Maharashtra government committed two wrongs in one go. One: they violated the constitutional guarantee of free speech by seeking to jail a dissenting cartoonist. Two: they brought attention to the oh-so-crude cartoons and threatened national good taste. By forcing 1.2 billion Indians to look up the unfunny cartoons the Maharashtra government tried to kill the great sense of humour Indians are world-famous for.

So what should you be outraging about? The Maharashtra government's crude decision or Aseem Trivedi's crude cartoons?

If Aseem Trivedi's cartoons are in bad taste, seeking jail for him is far higher on the scale of bad taste. If his Kasab cartoon is an insult to the Constitution, wanting to put him in jail for it under sedition or any other law is a far greater insult to the Constitution. And yet, we want to give out token condemnation of the bad taste in filing cases against a cartoonist for political disagreement and then sit in judgement on the quality and the politics of the cartoons. What's wrong with us? 

I don't share the elitism of this good taste business. Good taste is subjective. And I don't mind if Aseem Trivedi sees himself as a revolutionary. His work may be propagandist but he admits as much when he says he is trying to change the world through his cartoons. Why should we say things like, 'He is a propagandist and not a cartoonist'? If propaganda can be carried out through prose and poetry, cinema and journalism, why not cartooning?

What is it about India's senior, well-known cartoonists that make them feel so threatened by a 25-year-old, independent, unemployed cartoonist whose website has been shut down by the government, who is being hounded by several cases in Mumbai and in a district court in Maharashtra, and who has been running from Delhi to Chennai to campaign against draconian internet censorship laws?

Perhaps we should all persuade Kapil Sibalji to enact a new law: The Bad Taste (Prevention) Act. We could have a jury of news anchors and cartoonists vet the cartoons we make before we can post them on our websites.

That is not as unreasonable as you think: after all that is how we deal with cinema. A censor board vets our films and it's so much a part of our film culture it doesn't anger us.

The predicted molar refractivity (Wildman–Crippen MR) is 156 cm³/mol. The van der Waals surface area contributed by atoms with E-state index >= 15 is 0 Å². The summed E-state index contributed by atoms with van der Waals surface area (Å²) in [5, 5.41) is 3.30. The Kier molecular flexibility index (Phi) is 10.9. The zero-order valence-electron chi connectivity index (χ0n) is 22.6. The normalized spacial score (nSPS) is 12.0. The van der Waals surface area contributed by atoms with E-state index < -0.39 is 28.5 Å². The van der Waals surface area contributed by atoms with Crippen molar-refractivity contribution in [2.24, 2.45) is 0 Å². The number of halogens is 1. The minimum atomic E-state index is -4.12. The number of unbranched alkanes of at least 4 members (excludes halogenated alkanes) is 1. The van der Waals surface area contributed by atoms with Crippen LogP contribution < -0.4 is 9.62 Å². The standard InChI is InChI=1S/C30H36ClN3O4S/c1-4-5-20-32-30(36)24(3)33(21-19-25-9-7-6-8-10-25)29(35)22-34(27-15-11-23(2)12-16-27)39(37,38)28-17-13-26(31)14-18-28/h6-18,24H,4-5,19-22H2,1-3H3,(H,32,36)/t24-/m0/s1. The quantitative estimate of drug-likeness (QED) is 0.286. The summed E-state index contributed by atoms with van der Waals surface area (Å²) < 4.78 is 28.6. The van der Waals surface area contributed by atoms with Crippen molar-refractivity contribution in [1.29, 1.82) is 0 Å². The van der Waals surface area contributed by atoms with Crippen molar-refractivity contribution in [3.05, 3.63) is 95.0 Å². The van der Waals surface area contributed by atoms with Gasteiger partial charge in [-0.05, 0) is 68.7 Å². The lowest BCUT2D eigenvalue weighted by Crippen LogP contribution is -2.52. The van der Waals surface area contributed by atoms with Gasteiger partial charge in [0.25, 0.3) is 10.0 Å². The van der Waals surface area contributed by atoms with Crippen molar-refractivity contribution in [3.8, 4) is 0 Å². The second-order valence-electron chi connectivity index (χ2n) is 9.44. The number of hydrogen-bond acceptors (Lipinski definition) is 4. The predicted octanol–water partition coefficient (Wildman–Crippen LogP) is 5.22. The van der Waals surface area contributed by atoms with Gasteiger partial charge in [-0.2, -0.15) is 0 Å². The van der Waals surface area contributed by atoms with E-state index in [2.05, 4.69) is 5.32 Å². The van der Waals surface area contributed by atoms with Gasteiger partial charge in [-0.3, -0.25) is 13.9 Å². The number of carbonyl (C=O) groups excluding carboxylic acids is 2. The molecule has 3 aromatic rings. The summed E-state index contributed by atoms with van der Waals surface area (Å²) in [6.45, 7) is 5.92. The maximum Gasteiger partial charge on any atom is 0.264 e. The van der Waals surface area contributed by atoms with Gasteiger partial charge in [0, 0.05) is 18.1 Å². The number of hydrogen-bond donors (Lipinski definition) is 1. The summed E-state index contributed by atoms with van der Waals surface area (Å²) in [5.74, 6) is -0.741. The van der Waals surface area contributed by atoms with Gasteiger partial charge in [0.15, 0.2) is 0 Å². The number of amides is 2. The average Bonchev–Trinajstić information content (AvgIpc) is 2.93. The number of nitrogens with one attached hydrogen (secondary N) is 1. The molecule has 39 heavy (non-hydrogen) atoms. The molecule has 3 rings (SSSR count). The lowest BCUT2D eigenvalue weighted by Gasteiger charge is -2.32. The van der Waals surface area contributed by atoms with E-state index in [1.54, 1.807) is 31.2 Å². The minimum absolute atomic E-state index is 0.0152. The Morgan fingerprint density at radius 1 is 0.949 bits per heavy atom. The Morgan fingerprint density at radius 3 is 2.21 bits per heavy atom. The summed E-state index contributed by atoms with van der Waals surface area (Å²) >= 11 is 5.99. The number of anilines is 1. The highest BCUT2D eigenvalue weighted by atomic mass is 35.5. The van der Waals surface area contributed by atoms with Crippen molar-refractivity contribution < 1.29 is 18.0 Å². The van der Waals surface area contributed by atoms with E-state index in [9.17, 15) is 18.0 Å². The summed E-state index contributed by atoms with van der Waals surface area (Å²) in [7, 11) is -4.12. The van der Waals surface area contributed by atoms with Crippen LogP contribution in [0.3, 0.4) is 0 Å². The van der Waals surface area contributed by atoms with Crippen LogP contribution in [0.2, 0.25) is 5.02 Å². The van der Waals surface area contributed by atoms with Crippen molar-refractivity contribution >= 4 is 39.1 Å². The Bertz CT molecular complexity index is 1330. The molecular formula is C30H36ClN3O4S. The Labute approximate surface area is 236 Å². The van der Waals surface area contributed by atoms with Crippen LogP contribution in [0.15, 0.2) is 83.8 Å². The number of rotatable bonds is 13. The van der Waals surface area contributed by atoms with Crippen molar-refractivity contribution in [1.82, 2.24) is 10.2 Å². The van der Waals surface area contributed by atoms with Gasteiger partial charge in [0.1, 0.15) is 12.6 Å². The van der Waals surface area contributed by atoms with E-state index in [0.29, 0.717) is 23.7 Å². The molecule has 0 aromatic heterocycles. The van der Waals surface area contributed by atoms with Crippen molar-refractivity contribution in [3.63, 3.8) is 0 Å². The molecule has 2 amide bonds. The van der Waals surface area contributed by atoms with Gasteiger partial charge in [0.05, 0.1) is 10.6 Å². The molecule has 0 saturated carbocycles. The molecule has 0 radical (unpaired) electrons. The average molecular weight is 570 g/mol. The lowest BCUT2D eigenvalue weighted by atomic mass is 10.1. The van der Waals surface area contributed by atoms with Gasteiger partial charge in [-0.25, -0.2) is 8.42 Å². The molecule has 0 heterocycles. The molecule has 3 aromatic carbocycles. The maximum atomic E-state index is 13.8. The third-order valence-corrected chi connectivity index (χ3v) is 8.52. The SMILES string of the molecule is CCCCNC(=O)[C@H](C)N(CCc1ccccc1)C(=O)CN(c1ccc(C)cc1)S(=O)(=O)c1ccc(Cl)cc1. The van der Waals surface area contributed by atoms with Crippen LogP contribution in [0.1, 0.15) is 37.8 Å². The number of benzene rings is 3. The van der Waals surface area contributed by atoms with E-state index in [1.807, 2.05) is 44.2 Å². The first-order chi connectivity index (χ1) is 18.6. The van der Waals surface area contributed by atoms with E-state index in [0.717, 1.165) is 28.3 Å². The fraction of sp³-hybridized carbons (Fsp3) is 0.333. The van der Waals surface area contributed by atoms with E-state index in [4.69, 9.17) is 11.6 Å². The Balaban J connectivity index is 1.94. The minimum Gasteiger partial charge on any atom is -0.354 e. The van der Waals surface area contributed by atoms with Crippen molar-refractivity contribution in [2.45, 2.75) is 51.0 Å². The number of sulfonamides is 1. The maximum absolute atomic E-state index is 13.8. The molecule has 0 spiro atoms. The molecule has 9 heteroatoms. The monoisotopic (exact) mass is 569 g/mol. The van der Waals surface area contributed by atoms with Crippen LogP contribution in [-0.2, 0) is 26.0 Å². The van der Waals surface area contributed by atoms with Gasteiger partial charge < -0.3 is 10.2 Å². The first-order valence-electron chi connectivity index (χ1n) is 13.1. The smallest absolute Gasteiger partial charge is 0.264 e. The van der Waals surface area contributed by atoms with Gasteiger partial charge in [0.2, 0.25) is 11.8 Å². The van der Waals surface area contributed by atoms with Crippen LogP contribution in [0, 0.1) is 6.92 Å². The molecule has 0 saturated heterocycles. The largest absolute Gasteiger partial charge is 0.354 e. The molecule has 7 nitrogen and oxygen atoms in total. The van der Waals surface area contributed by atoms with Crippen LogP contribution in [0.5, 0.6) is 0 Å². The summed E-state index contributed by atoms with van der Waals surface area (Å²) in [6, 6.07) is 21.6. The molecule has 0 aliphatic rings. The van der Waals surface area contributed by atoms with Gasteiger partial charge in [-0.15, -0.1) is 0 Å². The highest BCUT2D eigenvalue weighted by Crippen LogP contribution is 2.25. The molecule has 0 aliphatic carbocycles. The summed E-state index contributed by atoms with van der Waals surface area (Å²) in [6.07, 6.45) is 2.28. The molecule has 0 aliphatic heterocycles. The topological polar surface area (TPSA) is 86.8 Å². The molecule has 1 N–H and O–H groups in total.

This is the problem with the debate on freedom of speech and expression in India. We don't debate what is "reasonable restriction" and what is censorship. We examine every cartoon, painting, film and book through our ideological prism. The left, right and centre in India are all guilty of this. Unlike the United States, which gives its citizens the right to even burn their flag, we don't debate free speech with the aim of furthering freedom. We debate it such that we tilt more on the side of censorship, wittingly or unwittingly.

The Muslims are outraged by Satanic Verses and the Hindus by MF Husain's paintings and the Dalits by an Ambedkar cartoon and in each case we end up with censorship rather than freedom. We choose whose freedom we want to support. We are selective in our support and in our outrage. Those who defend Taslima Nasreen's right to free speech don't discuss how third-rate her writing is. Because it's immaterial.   

If you agree that Aseem Trivedi's cartoons don't merit three years in jail, the conversation is over. If you're going to add ifs and buts, you're adding to the case against him. Seeking jail for a cartoonist who shows Parliament as a toilet to protest against corruption should be unacceptable in a democracy. But if you are going to divert attention from such clamping down of dissent by discussing good taste, then be ready to say goodbye to democracy.
Shivam Vij